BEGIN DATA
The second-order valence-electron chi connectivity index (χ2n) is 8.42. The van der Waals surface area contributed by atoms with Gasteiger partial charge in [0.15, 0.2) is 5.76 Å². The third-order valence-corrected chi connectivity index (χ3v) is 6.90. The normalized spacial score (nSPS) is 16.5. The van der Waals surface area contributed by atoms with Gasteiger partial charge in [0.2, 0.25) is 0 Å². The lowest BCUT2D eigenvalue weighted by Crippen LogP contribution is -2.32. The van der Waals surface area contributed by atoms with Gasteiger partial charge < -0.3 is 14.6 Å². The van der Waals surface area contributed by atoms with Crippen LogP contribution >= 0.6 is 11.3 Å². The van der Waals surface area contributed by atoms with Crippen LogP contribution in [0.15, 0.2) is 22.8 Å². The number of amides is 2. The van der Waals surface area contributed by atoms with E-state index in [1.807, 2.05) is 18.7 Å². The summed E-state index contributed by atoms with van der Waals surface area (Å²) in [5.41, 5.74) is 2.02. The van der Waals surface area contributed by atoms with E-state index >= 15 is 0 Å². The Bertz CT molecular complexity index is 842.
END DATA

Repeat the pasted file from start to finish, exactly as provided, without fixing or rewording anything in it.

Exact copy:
The second-order valence-electron chi connectivity index (χ2n) is 8.42. The van der Waals surface area contributed by atoms with Gasteiger partial charge in [0.15, 0.2) is 5.76 Å². The third-order valence-corrected chi connectivity index (χ3v) is 6.90. The normalized spacial score (nSPS) is 16.5. The van der Waals surface area contributed by atoms with Gasteiger partial charge in [0.2, 0.25) is 0 Å². The lowest BCUT2D eigenvalue weighted by Crippen LogP contribution is -2.32. The van der Waals surface area contributed by atoms with Gasteiger partial charge < -0.3 is 14.6 Å². The van der Waals surface area contributed by atoms with Crippen LogP contribution >= 0.6 is 11.3 Å². The van der Waals surface area contributed by atoms with Crippen LogP contribution in [0.15, 0.2) is 22.8 Å². The number of amides is 2. The van der Waals surface area contributed by atoms with E-state index in [1.807, 2.05) is 18.7 Å². The summed E-state index contributed by atoms with van der Waals surface area (Å²) in [5.41, 5.74) is 2.02. The van der Waals surface area contributed by atoms with E-state index >= 15 is 0 Å². The Bertz CT molecular complexity index is 842.